Bicentric grinding, also known as slab-off, is used to correct vertical imbalance. Typically, slab- off can be used to correct vertical imbalance over 1.5 diopters. Bicentric grinding means we are creating two optical centers on a lens. ‘Bi’ meaning two, and ‘centric’ meaning center. Bicentric grinding or slab-off is used to neutralize an unwanted prismatic effect caused by unequal refractive errors. Slab-off can be either conventional or reverse. Conventional slab-off is added to the front surface, lower part of the lens, and reverse slab-off is added to the rear surface, lower part of the lens.
As an optician, you will use a lensometer on a daily basis. In The Masters in Lensometry (Part 1), we discussed the basics, from focusing the eyepiece and calibrating the lensometer, to starting with simple spherical lenses. As stated in the last article, if you are a seasoned optician trying to share your knowledge with others, start with these basics.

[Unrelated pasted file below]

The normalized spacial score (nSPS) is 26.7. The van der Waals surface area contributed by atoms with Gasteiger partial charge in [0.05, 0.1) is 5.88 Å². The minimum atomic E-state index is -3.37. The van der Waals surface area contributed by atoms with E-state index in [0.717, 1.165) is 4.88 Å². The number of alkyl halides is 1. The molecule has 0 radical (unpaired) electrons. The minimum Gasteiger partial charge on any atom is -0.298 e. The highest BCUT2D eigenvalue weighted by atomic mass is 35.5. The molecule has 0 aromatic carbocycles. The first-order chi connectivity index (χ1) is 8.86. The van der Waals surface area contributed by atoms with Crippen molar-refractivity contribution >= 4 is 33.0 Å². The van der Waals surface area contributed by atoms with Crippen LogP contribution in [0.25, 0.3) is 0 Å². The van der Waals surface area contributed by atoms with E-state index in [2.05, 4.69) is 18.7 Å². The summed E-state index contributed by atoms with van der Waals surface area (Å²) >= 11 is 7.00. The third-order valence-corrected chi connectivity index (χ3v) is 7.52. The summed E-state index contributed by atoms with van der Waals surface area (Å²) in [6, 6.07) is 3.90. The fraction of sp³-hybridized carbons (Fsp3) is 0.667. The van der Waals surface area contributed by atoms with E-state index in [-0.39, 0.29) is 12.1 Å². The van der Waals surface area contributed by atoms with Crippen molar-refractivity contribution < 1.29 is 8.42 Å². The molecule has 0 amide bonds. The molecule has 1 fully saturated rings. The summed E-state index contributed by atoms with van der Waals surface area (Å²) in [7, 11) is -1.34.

There have been several times when working as a scribe, I have seen some very interesting cases. One in particular stands out in my mind. We had a young patient come in for her eye exam; she was about 7 years old. Her mother said she was a good student for the most part, but had some trouble with reading and was in Title 1 reading assistance. She was a very sweet and curious girl who had abundant questions about all the equipment and all the staff. The young girl did not seem to have issues with distance because her mom said she could see signs farther away than mom could, but she was not reading well and was behind in school. After the doctor’s exam, she was prescribed reading glasses. The doctor prescribed a pediatric bifocal so the child would wear them all the time and not have to remember to take them on and off for reading. The girl was excited! She really wanted glasses just like her friends in school, which is actually quite common among the kids in the area.